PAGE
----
Healthy eating habits play a big part in reaching your goals. At the beginning of your journey, it’s easy to want to tackle several changes at once, but Gold’s Gym Wellness Director Connie Cheng says baby steps — taken one at a time — will yield the best results.
“The most general rule is to slow down,” she says. “It’s all about the small victories that cascade into making healthy eating decisions during the day.”
Three healthy eating habits to try first
Conquer these habits to help set yourself up for long-term success.
1. Eat regularly. Start your day with a healthy breakfast and you’re more likely to continue making good eating choices when it’s time for lunch, dinner and snacks throughout the rest of the day. Plus, fueling your body regularly helps you stay full and avoid making impulse decisions.
2. Cut back on caffeine. Your body produces appetite-regulating hormones while you sleep. Caffeine can affect your sleep pattern and, therefore, that hormone production. Additionally, too much caffeine will give you a spike of energy that eventually plummets, and people tend to react to that crash by eating or drinking high-sugar items to get their energy back up.
“Your body can get addicted to the spike-and-crash roller coaster,” Cheng says. “Avoid it by having 24 ounces or less of coffee or energy drinks per day, or try matcha instead for a more focused energy.”
3. Curb heavy late-night snacking. Carb-heavy snacks before bed can suppress production of the hormone in charge of burning fat and building muscle while you sleep. Eating a variety of balanced meals during the day will help you avoid cravings. However, if you decide to eat a late-night snack, Cheng recommends something high in protein and fiber, such as Greek yogurt with fruit or hummus with veggies.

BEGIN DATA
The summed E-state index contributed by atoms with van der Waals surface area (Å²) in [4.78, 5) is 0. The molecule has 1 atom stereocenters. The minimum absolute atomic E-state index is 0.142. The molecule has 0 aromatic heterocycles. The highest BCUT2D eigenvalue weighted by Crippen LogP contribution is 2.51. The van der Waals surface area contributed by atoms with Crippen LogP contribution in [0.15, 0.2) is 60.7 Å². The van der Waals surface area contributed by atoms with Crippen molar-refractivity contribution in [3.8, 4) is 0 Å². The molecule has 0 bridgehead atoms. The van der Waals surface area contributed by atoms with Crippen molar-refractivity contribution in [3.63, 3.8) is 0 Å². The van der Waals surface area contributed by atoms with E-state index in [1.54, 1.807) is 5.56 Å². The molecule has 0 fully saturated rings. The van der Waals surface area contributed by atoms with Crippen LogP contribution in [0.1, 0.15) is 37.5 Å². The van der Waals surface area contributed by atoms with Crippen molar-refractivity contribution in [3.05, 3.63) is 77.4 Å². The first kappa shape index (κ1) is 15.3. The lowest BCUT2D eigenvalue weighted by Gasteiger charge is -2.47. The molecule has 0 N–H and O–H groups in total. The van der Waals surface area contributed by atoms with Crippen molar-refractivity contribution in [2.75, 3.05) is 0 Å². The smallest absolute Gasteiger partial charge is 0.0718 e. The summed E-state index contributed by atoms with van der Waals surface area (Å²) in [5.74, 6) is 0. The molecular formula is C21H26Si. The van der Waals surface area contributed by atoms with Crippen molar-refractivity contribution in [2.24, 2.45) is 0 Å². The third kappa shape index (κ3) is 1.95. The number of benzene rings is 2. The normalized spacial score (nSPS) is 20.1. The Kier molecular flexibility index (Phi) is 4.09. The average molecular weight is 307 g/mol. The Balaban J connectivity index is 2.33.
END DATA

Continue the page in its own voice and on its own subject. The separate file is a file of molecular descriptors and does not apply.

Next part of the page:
“Tackle one change at a time and take however long you need to master it before you try another one — especially if you’re looking for a lifelong transformation,” Cheng says.
Accountability and technology help create healthy eating habits
Cheng recommends asking for help when taking on a big lifestyle change.
“Tell your close friends and family about your plans,” she says. “Hopefully they will encourage you to stay disciplined when you are tempted to make an unhealthy decision.”
Health and fitness apps and devices can also help you stay accountable (and you can connect your fitness tracking devices and record your workouts with the Gold’s Gym Member App). In fact, when she’s been sitting at her desk for a long time, Cheng appreciates a reminder to get moving from her wearable device.
“I like that I’m always aware,” she says. “I want to reach my daily steps and make sure I’m getting the sleep I need, and I like knowing those things are being tracked.”
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